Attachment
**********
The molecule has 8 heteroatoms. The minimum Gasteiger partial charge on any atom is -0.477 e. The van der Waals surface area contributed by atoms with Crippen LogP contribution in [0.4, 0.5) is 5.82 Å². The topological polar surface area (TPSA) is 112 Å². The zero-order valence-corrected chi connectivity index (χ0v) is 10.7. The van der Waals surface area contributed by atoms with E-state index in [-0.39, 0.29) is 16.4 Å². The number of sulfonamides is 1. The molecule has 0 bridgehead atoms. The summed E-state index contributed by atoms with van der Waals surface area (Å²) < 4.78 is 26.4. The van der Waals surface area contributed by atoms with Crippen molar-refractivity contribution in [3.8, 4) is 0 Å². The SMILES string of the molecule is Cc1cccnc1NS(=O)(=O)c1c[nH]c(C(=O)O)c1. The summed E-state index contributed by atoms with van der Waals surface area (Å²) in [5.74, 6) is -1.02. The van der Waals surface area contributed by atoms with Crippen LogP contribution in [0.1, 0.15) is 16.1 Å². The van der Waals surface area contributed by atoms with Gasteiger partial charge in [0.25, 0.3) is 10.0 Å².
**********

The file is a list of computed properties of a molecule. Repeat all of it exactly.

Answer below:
The molecule has 8 heteroatoms. The minimum Gasteiger partial charge on any atom is -0.477 e. The van der Waals surface area contributed by atoms with Crippen LogP contribution in [0.4, 0.5) is 5.82 Å². The topological polar surface area (TPSA) is 112 Å². The zero-order valence-corrected chi connectivity index (χ0v) is 10.7. The van der Waals surface area contributed by atoms with E-state index in [-0.39, 0.29) is 16.4 Å². The number of sulfonamides is 1. The molecule has 0 bridgehead atoms. The summed E-state index contributed by atoms with van der Waals surface area (Å²) < 4.78 is 26.4. The van der Waals surface area contributed by atoms with Crippen molar-refractivity contribution in [3.8, 4) is 0 Å². The SMILES string of the molecule is Cc1cccnc1NS(=O)(=O)c1c[nH]c(C(=O)O)c1. The summed E-state index contributed by atoms with van der Waals surface area (Å²) in [5.74, 6) is -1.02. The van der Waals surface area contributed by atoms with Crippen LogP contribution in [0.1, 0.15) is 16.1 Å². The van der Waals surface area contributed by atoms with Gasteiger partial charge in [0.25, 0.3) is 10.0 Å².